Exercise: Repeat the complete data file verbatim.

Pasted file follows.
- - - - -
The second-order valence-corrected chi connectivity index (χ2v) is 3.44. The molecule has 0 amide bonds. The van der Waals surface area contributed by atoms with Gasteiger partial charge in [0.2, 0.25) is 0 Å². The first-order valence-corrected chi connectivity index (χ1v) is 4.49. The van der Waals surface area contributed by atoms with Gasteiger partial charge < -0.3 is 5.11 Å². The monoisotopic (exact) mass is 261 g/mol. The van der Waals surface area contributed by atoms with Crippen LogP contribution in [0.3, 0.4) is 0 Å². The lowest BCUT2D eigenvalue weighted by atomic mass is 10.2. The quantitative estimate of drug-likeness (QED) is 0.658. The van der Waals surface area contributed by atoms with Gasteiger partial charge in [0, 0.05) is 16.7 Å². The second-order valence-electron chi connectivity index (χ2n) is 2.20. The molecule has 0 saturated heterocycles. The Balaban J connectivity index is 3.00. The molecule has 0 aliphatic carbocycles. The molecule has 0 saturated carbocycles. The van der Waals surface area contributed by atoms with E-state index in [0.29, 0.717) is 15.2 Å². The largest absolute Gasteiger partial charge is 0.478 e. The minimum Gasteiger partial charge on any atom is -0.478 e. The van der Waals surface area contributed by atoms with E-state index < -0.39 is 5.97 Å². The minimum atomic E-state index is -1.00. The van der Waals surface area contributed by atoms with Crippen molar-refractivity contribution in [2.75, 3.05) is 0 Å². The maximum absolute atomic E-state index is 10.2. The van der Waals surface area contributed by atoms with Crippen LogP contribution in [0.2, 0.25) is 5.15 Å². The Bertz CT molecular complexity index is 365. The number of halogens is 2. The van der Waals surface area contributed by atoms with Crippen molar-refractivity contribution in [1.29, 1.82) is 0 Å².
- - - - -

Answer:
The second-order valence-corrected chi connectivity index (χ2v) is 3.44. The molecule has 0 amide bonds. The van der Waals surface area contributed by atoms with Gasteiger partial charge in [0.2, 0.25) is 0 Å². The first-order valence-corrected chi connectivity index (χ1v) is 4.49. The van der Waals surface area contributed by atoms with Gasteiger partial charge < -0.3 is 5.11 Å². The monoisotopic (exact) mass is 261 g/mol. The van der Waals surface area contributed by atoms with Crippen LogP contribution in [0.3, 0.4) is 0 Å². The lowest BCUT2D eigenvalue weighted by atomic mass is 10.2. The quantitative estimate of drug-likeness (QED) is 0.658. The van der Waals surface area contributed by atoms with Gasteiger partial charge in [0, 0.05) is 16.7 Å². The second-order valence-electron chi connectivity index (χ2n) is 2.20. The molecule has 0 saturated heterocycles. The Balaban J connectivity index is 3.00. The molecule has 0 aliphatic carbocycles. The molecule has 0 saturated carbocycles. The van der Waals surface area contributed by atoms with E-state index in [0.29, 0.717) is 15.2 Å². The largest absolute Gasteiger partial charge is 0.478 e. The minimum Gasteiger partial charge on any atom is -0.478 e. The van der Waals surface area contributed by atoms with E-state index < -0.39 is 5.97 Å². The minimum atomic E-state index is -1.00. The van der Waals surface area contributed by atoms with Crippen molar-refractivity contribution in [2.75, 3.05) is 0 Å². The maximum absolute atomic E-state index is 10.2. The van der Waals surface area contributed by atoms with Crippen LogP contribution in [0.2, 0.25) is 5.15 Å². The Bertz CT molecular complexity index is 365. The number of halogens is 2. The van der Waals surface area contributed by atoms with Crippen molar-refractivity contribution in [1.29, 1.82) is 0 Å².